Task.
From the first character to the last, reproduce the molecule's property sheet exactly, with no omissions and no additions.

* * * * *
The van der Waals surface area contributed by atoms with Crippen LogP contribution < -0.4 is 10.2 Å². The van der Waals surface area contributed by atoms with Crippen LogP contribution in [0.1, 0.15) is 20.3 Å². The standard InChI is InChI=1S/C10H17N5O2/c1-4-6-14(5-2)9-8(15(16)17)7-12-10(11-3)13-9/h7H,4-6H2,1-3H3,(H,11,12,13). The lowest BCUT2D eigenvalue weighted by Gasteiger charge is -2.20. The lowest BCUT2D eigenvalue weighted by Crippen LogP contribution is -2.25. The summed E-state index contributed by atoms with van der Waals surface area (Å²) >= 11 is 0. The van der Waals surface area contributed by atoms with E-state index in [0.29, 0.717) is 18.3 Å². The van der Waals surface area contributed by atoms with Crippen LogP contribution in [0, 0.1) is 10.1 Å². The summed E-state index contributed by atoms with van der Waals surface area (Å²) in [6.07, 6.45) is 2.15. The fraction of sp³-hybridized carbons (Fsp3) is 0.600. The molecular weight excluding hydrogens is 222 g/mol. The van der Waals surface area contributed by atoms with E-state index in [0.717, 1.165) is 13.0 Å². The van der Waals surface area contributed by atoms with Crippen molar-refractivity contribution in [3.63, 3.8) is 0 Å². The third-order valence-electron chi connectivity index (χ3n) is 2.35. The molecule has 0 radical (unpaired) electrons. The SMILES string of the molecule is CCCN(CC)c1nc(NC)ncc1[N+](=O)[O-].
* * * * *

The van der Waals surface area contributed by atoms with Crippen LogP contribution < -0.4 is 10.2 Å². The van der Waals surface area contributed by atoms with Crippen LogP contribution in [0.1, 0.15) is 20.3 Å². The standard InChI is InChI=1S/C10H17N5O2/c1-4-6-14(5-2)9-8(15(16)17)7-12-10(11-3)13-9/h7H,4-6H2,1-3H3,(H,11,12,13). The lowest BCUT2D eigenvalue weighted by Gasteiger charge is -2.20. The lowest BCUT2D eigenvalue weighted by Crippen LogP contribution is -2.25. The summed E-state index contributed by atoms with van der Waals surface area (Å²) >= 11 is 0. The van der Waals surface area contributed by atoms with E-state index in [0.29, 0.717) is 18.3 Å². The van der Waals surface area contributed by atoms with Crippen LogP contribution in [0, 0.1) is 10.1 Å². The summed E-state index contributed by atoms with van der Waals surface area (Å²) in [6.07, 6.45) is 2.15. The fraction of sp³-hybridized carbons (Fsp3) is 0.600. The molecular weight excluding hydrogens is 222 g/mol. The van der Waals surface area contributed by atoms with E-state index in [0.717, 1.165) is 13.0 Å². The van der Waals surface area contributed by atoms with Crippen molar-refractivity contribution in [3.63, 3.8) is 0 Å². The third-order valence-electron chi connectivity index (χ3n) is 2.35. The molecule has 0 radical (unpaired) electrons. The SMILES string of the molecule is CCCN(CC)c1nc(NC)ncc1[N+](=O)[O-].